He continued, “One way we can do that is through bundling payments, rather than paying for every individual service. This is an area where you have already seen testing from CMMI for several years now—and I want to let you know today that you are going to see a lot more such ideas in the future.”

Azar highlighted the Bundled Payments for Care Improvement (BPCI), which, he said, has shown significant savings in several common inpatient episodes, including joint replacement and pneumonia.

During his speech on Thursday, Azar said, “I want to share with all of you for the first time today: We intend to revisit some of the episodic cardiac models that we pulled back, and are actively exploring new and improved episode-based models in other areas, including radiation oncology. We’re also actively looking at ways to build on the lessons and successes of the Comprehensive Care for Joint Replacement model.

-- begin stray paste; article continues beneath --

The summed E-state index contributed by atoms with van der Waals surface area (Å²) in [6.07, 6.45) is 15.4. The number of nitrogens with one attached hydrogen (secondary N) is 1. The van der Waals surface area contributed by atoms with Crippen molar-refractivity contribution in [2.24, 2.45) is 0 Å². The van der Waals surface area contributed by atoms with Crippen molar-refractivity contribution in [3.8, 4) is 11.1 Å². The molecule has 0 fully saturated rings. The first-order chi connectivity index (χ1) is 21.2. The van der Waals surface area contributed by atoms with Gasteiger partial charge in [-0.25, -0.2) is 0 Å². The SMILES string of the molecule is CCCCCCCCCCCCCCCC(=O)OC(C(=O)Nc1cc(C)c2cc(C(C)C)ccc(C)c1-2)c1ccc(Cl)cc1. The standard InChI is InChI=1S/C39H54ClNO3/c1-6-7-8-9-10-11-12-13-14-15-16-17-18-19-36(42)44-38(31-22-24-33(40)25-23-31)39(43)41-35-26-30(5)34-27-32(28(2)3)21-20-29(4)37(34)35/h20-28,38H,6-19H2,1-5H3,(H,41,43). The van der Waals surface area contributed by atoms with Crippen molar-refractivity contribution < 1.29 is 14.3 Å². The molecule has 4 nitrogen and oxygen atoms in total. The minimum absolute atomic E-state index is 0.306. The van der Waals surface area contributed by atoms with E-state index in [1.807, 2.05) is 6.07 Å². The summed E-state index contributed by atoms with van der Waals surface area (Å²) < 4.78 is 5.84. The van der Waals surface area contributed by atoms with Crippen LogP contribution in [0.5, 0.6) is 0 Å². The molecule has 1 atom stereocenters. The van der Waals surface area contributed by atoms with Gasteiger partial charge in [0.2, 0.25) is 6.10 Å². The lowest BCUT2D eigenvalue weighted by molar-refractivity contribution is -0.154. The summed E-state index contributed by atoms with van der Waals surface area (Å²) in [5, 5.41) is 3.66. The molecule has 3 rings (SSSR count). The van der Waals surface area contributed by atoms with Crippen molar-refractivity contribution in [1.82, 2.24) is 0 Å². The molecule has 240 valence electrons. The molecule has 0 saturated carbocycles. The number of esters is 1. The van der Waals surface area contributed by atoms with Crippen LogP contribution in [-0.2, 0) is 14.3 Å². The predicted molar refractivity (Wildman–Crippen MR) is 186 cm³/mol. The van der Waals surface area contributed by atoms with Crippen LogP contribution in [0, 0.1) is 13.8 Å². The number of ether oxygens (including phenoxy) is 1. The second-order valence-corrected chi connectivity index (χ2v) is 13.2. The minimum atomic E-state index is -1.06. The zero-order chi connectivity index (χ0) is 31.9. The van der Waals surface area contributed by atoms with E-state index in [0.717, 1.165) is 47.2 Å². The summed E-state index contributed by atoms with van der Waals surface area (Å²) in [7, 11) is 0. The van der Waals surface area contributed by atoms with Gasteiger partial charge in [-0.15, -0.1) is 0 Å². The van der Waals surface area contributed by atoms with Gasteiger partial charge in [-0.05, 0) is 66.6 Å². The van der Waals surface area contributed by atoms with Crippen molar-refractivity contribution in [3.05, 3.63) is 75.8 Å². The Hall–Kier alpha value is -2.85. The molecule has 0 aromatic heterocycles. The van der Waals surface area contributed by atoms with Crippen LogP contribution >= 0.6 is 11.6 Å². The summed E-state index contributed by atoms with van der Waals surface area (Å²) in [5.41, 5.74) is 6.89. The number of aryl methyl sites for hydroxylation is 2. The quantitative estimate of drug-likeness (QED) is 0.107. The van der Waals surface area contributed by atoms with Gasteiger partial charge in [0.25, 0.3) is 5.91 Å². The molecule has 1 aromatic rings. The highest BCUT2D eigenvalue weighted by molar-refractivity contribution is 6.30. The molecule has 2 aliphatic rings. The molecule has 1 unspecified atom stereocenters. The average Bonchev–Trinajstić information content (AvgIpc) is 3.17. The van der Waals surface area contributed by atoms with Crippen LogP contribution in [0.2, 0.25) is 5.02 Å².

“We’re not going to stop there: We will use all avenues available to us—including mandatory and voluntary episode-based payment models,” he said.

One industry group, the American Society for Radiation Oncology (ASTRO), already has voiced concerns about a mandatory payment model. In a statement issued Thursday afternoon, Laura Thevenot, CEO of ASTRO, made it clear that the organizaiton strongly supports a radiation oncology alternative payment model (RO-APM). "ASTRO has worked for many years to craft a viable payment model that would stabilize payments, drive adherence to nationally-recognized clinical guidelines and improve patient care. ASTRO believes its proposed RO-APM will allow radiation oncologists to participate fully in the transition to value-based care that both improves cancer outcomes and reduces costs."

Thevenot said ASTRO has aggressively pursued adoption of this proposed model with the Center for Medicare and Medicaid Innovation (CMMI). However, Thevenot said the group has concerns "about the possibility of launching a model that requires mandatory participation from all radiation oncology practices at the outset."